At two days old, Elise Glore of Norco, La., was diagnosed with a rare condition called Congenital Central Hypoventilation Syndrome (CCHS). When awake, Elise would breathe like any other child, but when asleep her brain wouldn’t send the signal or impulse through the nerves to her breathing muscles.
To breathe properly, 9-year-old Elise Glore uses an implanted pacemaker system that runs on a 9-volt battery. She says she feels more rested and has more energy throughout the day. (Photo by Jennifer Zdon)
Dr. Michael Kiernan, Tulane pediatric pulmonologist, had only seen two other cases of CCHS in more than 30 years.
“Once the diagnosis was made, she had a tracheostomy performed, was put on a ventilator and started on our home ventilator system,” says Kiernan, professor of clinical pediatrics.
Every night, Elise’s parents, Samantha and Matt Glore, hooked Elise up to her ventilator.
The Glores approached Kiernan to ask if there was another option. The large machine is bulky, dependent upon electricity, requires special water to run and makes transportation difficult. There are also negative side effects to dependence on the ventilator such as increased respiratory infections and chronic bronchitis.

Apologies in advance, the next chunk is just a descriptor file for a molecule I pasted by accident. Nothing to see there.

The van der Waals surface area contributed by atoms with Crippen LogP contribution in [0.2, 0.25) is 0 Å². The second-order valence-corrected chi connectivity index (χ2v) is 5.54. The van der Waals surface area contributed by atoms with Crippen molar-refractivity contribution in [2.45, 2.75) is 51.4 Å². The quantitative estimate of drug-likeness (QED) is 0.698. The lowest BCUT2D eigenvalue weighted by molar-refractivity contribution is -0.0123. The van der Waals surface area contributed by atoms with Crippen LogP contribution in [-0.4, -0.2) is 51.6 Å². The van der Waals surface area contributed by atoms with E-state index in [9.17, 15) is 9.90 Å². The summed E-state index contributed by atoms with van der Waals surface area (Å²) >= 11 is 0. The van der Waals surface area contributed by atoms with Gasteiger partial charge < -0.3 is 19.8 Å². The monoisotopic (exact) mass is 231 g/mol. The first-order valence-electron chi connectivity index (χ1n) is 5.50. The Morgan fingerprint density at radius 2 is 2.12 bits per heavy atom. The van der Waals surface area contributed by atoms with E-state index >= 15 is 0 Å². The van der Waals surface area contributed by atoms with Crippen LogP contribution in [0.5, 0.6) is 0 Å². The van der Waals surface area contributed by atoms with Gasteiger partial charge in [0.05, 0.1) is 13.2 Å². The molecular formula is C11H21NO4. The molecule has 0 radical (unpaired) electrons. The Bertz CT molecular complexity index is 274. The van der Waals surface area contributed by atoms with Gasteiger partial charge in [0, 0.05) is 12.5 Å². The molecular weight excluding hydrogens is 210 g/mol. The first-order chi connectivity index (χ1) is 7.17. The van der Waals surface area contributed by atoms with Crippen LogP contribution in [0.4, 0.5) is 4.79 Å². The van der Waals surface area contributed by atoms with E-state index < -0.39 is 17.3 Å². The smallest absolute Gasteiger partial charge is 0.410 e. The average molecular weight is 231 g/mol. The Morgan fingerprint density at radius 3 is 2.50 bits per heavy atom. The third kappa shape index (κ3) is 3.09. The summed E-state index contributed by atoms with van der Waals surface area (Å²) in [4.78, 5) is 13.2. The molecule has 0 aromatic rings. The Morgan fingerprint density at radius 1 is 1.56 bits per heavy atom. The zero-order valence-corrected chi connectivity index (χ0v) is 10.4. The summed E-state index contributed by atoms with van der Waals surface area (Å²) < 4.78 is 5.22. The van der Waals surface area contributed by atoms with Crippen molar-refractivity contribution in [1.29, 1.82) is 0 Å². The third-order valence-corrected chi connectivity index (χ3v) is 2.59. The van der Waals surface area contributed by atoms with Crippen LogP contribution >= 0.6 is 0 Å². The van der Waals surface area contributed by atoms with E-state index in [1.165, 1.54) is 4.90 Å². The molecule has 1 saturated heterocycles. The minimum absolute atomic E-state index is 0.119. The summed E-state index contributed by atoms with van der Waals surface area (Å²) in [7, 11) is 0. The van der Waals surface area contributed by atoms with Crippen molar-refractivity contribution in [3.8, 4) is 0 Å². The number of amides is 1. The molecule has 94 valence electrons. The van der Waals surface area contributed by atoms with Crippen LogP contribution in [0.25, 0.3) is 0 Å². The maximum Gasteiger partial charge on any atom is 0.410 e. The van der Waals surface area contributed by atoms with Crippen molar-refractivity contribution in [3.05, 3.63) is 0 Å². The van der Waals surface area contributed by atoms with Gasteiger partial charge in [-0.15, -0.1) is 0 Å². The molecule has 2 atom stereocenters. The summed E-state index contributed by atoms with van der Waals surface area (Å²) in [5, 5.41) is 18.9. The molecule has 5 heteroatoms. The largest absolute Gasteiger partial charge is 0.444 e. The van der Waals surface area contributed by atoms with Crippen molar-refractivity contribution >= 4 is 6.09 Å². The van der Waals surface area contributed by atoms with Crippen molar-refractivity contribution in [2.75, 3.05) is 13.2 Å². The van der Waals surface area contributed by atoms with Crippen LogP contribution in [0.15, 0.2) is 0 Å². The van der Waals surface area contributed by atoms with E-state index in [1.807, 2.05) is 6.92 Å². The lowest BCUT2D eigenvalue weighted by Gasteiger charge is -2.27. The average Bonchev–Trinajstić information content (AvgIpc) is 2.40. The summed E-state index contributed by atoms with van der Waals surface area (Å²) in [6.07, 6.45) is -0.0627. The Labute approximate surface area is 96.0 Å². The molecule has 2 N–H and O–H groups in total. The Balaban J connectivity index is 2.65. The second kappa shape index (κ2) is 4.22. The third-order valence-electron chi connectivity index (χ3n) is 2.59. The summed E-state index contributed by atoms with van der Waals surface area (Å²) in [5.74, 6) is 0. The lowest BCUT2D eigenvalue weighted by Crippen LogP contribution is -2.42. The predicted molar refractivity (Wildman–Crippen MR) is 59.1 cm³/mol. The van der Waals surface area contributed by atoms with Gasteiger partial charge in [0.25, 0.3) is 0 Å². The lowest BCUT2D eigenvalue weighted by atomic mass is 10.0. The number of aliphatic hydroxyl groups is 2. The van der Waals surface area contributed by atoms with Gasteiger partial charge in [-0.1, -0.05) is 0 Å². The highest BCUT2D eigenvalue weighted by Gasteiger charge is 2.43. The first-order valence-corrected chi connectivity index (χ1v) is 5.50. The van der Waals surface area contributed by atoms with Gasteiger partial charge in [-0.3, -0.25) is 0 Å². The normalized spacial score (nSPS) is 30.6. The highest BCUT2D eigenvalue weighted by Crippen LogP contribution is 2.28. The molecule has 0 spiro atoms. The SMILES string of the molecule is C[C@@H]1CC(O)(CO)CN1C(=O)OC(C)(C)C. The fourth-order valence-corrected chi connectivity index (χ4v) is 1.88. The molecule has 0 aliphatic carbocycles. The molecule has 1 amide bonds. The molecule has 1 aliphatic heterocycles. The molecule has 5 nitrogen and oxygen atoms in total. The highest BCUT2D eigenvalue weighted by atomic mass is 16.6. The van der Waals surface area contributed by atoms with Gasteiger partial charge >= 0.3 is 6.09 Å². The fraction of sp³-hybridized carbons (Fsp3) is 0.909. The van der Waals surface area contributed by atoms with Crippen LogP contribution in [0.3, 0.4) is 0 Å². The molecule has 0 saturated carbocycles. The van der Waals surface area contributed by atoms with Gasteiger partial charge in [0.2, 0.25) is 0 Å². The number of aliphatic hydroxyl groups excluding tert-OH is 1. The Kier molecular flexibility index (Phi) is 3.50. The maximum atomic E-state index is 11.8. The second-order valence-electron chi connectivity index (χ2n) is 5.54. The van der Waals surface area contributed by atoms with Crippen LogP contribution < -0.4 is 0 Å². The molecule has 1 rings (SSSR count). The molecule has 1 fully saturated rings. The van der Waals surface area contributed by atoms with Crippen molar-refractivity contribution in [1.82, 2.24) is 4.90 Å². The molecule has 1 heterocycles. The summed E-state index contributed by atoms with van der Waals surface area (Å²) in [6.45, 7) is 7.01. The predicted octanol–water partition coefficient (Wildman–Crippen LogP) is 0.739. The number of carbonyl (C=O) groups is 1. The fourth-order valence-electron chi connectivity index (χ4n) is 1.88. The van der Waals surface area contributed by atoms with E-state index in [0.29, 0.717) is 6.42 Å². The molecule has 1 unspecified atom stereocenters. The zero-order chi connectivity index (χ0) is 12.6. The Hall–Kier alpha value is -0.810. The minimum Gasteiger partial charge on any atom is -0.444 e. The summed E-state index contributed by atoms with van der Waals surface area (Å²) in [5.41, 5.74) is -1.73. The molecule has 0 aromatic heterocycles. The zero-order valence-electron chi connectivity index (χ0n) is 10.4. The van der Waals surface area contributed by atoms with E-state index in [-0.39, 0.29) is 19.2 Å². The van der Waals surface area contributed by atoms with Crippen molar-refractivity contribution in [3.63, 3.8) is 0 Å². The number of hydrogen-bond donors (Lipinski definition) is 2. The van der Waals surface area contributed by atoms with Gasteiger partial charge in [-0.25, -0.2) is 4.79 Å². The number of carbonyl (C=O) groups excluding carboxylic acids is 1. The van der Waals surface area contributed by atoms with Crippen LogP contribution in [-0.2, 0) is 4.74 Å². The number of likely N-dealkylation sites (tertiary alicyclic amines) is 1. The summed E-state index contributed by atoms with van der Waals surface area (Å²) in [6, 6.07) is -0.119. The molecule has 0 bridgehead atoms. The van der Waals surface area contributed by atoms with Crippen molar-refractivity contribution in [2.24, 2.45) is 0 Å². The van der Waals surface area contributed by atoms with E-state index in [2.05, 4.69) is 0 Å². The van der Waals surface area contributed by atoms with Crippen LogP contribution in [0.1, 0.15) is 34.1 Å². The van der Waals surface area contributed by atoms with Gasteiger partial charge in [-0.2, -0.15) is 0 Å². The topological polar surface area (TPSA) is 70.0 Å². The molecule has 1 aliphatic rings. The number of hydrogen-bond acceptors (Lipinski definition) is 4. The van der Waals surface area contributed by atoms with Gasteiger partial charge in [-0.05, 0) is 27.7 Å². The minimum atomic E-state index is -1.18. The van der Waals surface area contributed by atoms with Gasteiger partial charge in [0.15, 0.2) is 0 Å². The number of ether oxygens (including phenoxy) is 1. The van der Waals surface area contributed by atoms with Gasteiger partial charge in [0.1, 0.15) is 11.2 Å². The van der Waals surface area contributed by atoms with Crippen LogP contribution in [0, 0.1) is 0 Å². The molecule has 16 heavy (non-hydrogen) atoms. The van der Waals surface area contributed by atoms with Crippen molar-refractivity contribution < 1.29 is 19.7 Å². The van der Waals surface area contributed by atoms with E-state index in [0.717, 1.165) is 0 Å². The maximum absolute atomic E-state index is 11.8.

Kiernan consulted physicians across the country on alternative breathing modalities and learned physicians were inserting diaphragm pacemakers in children with CCHS.
The lifelong device works by stimulating the nerves that move the diaphragm muscle. The procedure had never been performed on the Gulf Coast.
Local surgeons Dr. Rodney B. Steiner, Tulane chief pediatric surgeon, and Dr. Vincent Adolph of Ocshner Health System placed her diaphragm pacemakers at Tulane Medical Center
Most patients find it hard to adjust to the pacemaker and start off gradually with just a few hours of use at a time. But Elise surprised everyone with her easy adaption to the pacemakers.
“It shocked us,” says Samantha Glore. “When we turned on the pacers she slept through the whole night. We couldn’t believe how well she did.”